Most of us never had the chance to watch 1980s hit TV show, 21 Jump Street. Directors Phil Lord and Chris Miller give older audiences a chance to take a stroll down memory lane and introduces new audiences to the show with their 2012 comedic remake of the same name.
Jonah Hill and Channing Tatum take on roles as the fun-loving, enemies-turned-friends bicycle cops. Schmidt (Hill) was a super smart dork in high school—the unpopular kid. Jenko (Tatum) stars as the hunky but dumb high-school jock, who constantly bullied Schmidt at any possible chance. The two meet years later at police academy, where Schmidt’s brains and Jenko’s physical capabilities make them an unstoppable cop duo.
Their potential quickly seems to fizzle after Jenko and Schmidt commit blunder after blunder and are sent to 21 Jump Street, an undercover police operation stationed in an abandoned church, as a last chance to redeem themselves. Their youthful looks allow them to go undercover and try to bust a synthetic drug ring in the squeaky clean halls of Sagan High School.
The film may be a remake, but it is truly original in the way it makes audiences laugh. No more than five minutes will pass before a laugh-out-loud moment makes it on to the big screen. Hill and Tatum’s chemistry alone is enough to carry the film. Their banter and ying yang personas balance each other out and don’t compete for the spotlight.
The plot also takes an old topic and makes the subject matter fresh again. The directors will have anyone forgetting about the popular ‘80s TV show of this instalment. If you’re up for a few laughs and don’t mind watching a film centred around high school, go knocking on 21 Jump Street—you’ll be happy you arrived.
THE HIGHLY ANTICPATED release of the first instalment of The Hunger Games trilogy was a smashing success. On opening weekend, the film made $155 million—which, by the way, is much better than any opening weekend of the Twilight franchise. Thanks to the fanatic hype surrounding The Hunger Games, the series has been hailed as a similar concept to Twilight, so let’s compare the two, shall we?
First of all, unlike the uncomfortable chemistry between Edward and Bella, the romance between The Hunger Games’ Katniss and Peeta is anything but awkward. Given that neither Gale nor Peeta is a werewolf or a vampire, there is no over-the-top—and somewhat obsessive—competition for the leading lady.
On top of that, The Hunger Games has a great soundtrack, which Twilight seems to lack.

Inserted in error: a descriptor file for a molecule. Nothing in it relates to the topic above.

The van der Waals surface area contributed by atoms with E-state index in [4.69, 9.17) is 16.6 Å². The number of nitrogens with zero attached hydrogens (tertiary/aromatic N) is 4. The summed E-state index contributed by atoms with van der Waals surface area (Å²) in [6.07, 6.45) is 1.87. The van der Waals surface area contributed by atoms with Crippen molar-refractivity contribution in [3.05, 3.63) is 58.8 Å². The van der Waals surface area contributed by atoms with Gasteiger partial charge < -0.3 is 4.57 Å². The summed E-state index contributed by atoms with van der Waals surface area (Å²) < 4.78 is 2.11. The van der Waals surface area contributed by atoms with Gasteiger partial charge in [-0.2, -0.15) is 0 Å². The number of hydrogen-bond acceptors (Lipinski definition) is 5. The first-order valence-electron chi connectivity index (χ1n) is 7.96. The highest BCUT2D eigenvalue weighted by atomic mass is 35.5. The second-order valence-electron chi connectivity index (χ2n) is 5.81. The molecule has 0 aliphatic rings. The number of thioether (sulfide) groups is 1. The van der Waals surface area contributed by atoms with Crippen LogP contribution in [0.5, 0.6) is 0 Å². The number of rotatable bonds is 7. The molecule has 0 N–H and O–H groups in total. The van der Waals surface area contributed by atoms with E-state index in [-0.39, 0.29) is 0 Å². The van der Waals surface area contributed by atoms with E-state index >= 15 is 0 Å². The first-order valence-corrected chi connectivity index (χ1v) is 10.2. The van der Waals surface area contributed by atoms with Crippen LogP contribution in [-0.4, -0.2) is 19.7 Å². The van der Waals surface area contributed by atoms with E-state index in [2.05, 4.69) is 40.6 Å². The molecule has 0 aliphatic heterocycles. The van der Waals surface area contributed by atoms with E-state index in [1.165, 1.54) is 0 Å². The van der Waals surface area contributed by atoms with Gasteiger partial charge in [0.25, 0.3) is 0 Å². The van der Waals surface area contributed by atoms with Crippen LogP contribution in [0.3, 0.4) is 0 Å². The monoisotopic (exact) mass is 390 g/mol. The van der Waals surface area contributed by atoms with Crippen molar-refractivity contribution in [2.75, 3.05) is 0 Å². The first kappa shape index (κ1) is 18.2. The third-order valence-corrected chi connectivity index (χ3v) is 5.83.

Between creating a believable world and demonstrating the sweet, sister-like relationship between Katniss and Rue, director Gary Ross does an exceptional job transforming The Hunger Games into a film, casting a well-fitting ensemble and to the plot line ever so closely. After watching the 74th annual Hunger Games in the movie, one may wonder in whose odds the favour may be in the 75th Hunger Games.
IF YOU DON’T mind sacrificing a stimulating and meaningful storyline for hot actors, spy gadgets, explosions, and a little romance, This Means War may be exactly what you’re looking for.
Starring Chris Pine, Reese Witherspoon, and Tom Hardy, This Means War follows CIA operatives and best friends FDR and Tuck (Pine and Hardy) as they navigate their jobs and their love lives, often with catastrophic results.
Things start to go south for the best friends when they find out they are dating the same woman, Lauren (Witherspoon). As the competition heats up and the men use their spy training to get a leg up on each other, the dates they take Lauren on become harder and harder to swallow, and the lengths they go to sabotage each other become comically ridiculous.
The plot is simple enough to follow, and the characters are both funny and heartwarming at times, but ultimately there isn’t much to this film. The second storyline featuring Heinrich (Til Schweiger), who swears revenge against FDR and Tuck for killing his brother, seems to serve only as a means to bring the story to a close. The ending, in which Lauren finally chooses between FDR and Tuck, is predictable and cheesy, although slightly redeemed by more explosions.
This film is a cute and charming romantic comedy with some action and spyware thrown in, but doesn’t have enough of any one genre, making the film fall somewhere in the middle.
WITH DISNEY’S JOHN Carter, it seems like the House of Mouse is trying to establish their next blockbuster franchise—something to pick up where the lucrative Pirates of the Caribbean series left off. If anything, one has to admire their guts; they’ve invested over 200 million dollars into an Edgar Rice Burroughs property that hadn’t made its way to movie screens since its original conception in 1912. While the film does not entirely live up to its potential, John Carter is not without its own distinctive charm.
Taylor Kitsch stars as the frequently shirtless title character, a civil war veteran who travels to the planet Mars through means that are much too ridiculous to describe. Upon arrival, Carter discovers the red planet’s unique gravity grants him super-human strength and jumping ability, making him a hot commodity among the various warring factions who inhabit the planet.
What follows is over two hours of sweeping, swashbuckling action-adventure that retains the look and feel of an old Flash Gordon science-fiction serial, but with a modern, multi-million dollar polish.
The only problem with the film is it relies heavily on exposition and focuses less on the plot. The movie feels rushed and often confusing, almost like the filmmakers compressed a whole trilogy worth of this material into single outing.
In the end, John Carter still manages to retain an enthusiastic, almost childlike sense of fun and excitement, but the question still remains whether this was worth the 100 year wait.